Secondly, the teachers are well-trained, according to Sarah, many getting in excess of 30 hours of professional development training every year. The in-house staff represents over twenty-five different countries and the center is constantly bringing experts in and sending staff out to other countries to learn more. The forum itself is just one such occasion for the center to build cooperative programs with groups like “Autism Speaks” and “Best Buddies.” It seems to be setting itself up as the nexus of a world educational network, not unlike a medical research facility like the Cleveland Clinic or Memorial Sloan-Ketterling Cancer Center.

Then there is the place itself. The Shafallah Center is a visually stunning site, an expanse of low-rising white-white buildings in a compound on the edge of Doha. Like everything in Qatar, it feels like it was built yesterday. Its pristine chalk white walls are covered with art work by the children whom it serves and the endless archways and marble-floored entry rooms make you feel like you’re weekending in a royal desert retreat. Even the lecture hall is exotic, a seamless round white dome where images could be projected on every surface. This is not the pre-fab, fake-wood-siding “special ed” bungalow situated behind P.S. 14. This is a palace of learning.

But then again, it fits right in with the emerging metropolis of Doha, not like any city you’ve ever seen. Qatar is a thumb-shaped emirate situated along the coastline of the Persian Gulf and Doha is like an urban mirage rising at the edge of the desert. Think of the meteoric rise of Las Vegas in the era of Bugsy Seigel, from desert dust to the Stardust in a roll of the dice. But this isn’t a garish gambling Mecca (no Islamic pun intended); this is a new world city. Hundreds of skyscrapers are under construction, with a goodly percentage of the world’s building cranes on lease. To our eyes, it seemed like they were building two identical 50-story edifices at every site, like the contractor had talked them into a two-for-one sale. At one point Paul shot the city at dust from across a small in-land waterway. As a thousand lights from a forest of half-built towers blinked on at once, it didn’t seem real. It looked like some cinematic computer animation that Hollywood created for a city on the moon.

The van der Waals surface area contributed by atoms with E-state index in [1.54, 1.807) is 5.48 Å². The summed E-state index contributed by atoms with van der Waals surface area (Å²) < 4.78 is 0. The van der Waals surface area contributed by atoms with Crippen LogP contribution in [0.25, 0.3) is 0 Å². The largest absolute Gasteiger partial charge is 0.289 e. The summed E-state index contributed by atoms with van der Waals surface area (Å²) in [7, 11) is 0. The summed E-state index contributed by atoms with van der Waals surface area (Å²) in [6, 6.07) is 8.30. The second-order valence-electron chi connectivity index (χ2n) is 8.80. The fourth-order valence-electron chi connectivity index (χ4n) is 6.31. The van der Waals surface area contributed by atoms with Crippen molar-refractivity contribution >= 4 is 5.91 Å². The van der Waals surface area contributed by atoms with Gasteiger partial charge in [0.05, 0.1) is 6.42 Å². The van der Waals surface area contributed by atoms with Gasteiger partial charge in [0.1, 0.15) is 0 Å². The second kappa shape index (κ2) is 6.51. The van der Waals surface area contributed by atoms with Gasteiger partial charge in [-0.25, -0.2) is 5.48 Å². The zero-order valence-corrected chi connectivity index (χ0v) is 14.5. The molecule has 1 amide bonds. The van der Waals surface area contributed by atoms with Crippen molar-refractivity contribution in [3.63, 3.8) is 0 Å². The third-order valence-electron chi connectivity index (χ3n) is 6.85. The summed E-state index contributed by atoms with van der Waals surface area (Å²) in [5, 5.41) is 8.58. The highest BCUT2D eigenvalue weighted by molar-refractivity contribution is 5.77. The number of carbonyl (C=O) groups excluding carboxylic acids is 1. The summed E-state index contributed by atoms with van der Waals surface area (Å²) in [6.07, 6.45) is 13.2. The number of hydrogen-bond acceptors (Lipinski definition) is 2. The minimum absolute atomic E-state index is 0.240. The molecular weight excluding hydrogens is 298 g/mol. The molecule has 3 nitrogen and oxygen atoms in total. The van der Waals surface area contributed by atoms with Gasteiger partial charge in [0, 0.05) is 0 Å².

Currently, Qatar has no unemployment, no observable crime, no smog, no graffiti, no gangsta rappers, no public drunkenness, and no car that we could find—and we looked hard—built before 1985. And electricity is free. More than one person told us that Qatar had the highest per capita income in the world; it just passed Luxembourg or something. Seventy-five percent of its roughly 800,000 inhabitants are guest workers from places like India, Malaysia, and the Philippines—the band playing in the bar at the Sheraton Doha, one of the only places to drink in this alcohol-free country, was all Pilipino—called “Life After Dark”—and they did a mean rendition of the 70’s pop classic, “I’d Really Love to See You Tonight.” The other 200,000 denizens are native Qatarians and they are the only people allowed to be citizens to date. They run things. And they are no slouches at it.

Okay, the place is not perfect. The traffic did seem to be headed toward grid-lock status, there were very few accessible hotel rooms in the whole city, and you probably can’t walk around saying slanderous things about the powers that be and last long. But women can drive, vote, and seemed to be in positions of authority, at least around Shafallah. That certainly didn’t fit the common stereotype of a Middle Eastern society.

Dr. Ronald Brown, an American education specialist attending the forum who lives in nearby Abu Dhabi and is a longtime Arab-watcher, explained the particular appeal of the Qatari experiment. He said that among all of the Arabs he had worked with, the Qatari leadership was the most “adventurous” in their vision of a future society. Besides a forward-looking institution like the Shafallah Center, they had also created an “education city” within Doha to house satellite campuses for American universities like Texas A & M, Georgetown, and Cornell’s Weill Medical Center. They are actively pursuing cross-cultural pollination through sponsoring international events like the 15th annual Asian Games. And Qatar is also home to what could arguably be called the Voice of the Middle East, the Arab TV network, Al Jazeera. Even some high-ranking Qatari officials mumbled about what they perceived as Al Jazeera’s blend of journalism and opinion—not that any American network would ever be guilty of such sins—but no one doubts Al Jazeera’s increasing power and influence in shaping the New Middle East.